There are a lot of questions posted which ask about what mainstream physics says about something, but imply that the OP has a completely different opinion. For example:
- https://physics.stackexchange.com/questions/278393/lets-get-back-to-the-ether-what-is-it. The OP has some theory about the ether, as shown in their answers on other questions, and wants to get opinions "before giving my own."
- https://physics.stackexchange.com/questions/277873/does-this-observation-in-a-probabilistic-experiment-indicate-presence-of-a-balan. This question (v1) asks if some experimental data is a "coincidence". The OP has already published a paper claiming that it is not a coincidence and is evidence for a non-mainstream modification of quantum mechanics.
- In Einstein's "relativity of simultaneity" thought experiment, would not the passenger on the train see a dimmer signal? In this question (v1), OP asked if I "admit" that special relativity says something happens in a thought experiment. 10 comments later, OP triumphantly reveals that an extension to this thought experiment is supposed to disprove special relativity (it does not).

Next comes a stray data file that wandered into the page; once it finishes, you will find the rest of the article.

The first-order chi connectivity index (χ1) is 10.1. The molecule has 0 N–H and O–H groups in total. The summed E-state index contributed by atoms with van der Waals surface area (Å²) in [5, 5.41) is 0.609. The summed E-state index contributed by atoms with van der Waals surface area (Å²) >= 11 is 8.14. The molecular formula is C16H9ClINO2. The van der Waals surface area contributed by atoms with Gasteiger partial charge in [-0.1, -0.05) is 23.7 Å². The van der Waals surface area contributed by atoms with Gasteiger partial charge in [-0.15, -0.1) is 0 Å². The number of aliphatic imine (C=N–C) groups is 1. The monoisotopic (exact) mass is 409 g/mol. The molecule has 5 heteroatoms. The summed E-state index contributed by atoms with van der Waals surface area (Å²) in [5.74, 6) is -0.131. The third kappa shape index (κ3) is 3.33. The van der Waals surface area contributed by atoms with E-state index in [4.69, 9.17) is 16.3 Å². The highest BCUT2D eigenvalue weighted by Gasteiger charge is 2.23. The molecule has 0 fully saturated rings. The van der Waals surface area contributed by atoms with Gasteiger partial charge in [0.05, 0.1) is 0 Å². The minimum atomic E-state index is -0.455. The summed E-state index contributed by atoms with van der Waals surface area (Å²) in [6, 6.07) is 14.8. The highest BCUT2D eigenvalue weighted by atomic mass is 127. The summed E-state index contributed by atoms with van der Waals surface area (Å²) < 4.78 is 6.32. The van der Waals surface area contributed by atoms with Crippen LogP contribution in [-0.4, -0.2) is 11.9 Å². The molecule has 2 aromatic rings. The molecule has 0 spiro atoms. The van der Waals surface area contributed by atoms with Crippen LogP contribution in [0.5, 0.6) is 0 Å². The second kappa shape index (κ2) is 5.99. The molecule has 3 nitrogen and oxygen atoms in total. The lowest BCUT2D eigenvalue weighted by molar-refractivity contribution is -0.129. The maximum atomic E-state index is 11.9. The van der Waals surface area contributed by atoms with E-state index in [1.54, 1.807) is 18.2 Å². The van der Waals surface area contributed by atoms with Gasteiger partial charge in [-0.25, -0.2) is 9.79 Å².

- What exactly is a photon? The OP already has extremely strong and non-mainstream opinions on what a photon is.
- https://physics.stackexchange.com/questions/279189/prove-that-classical-physics-gives-the-wrong-answer The OP is "issuing a challenge" to the community, to basically prove that quantum mechanics works. They've already written an article saying that quantum mechanics doesn't work.
I don't like answering any of these questions, because they feel fundamentally unproductive. The OP is just using the question as a soapbox for promoting their own opinion, or as an opening to argue with people posting answers. They can't learn anything from the answers because they already have their own. And half the time the OP drags answerers in long and unproductive debates in the comments.
However, there's no close reason that directly addresses this kind of question. I believe all of these questions should be closed, but all close reasons above are incorrect. For example, one might try to close as 'non mainstream' or 'opinion based', but neither of those are true. The actual questions have clear, non-opinion-based, mainstream answers.
Sometimes, people try to use the 'unclear what you're asking' close reason, because this is also incorrect, because there is a well-defined question in each of these. I think people use this reason because it looks like OP really has another, completely different question (e.g. "is my theory correct") in mind, but this takes some reading between the lines.
How should these types of questions be handled?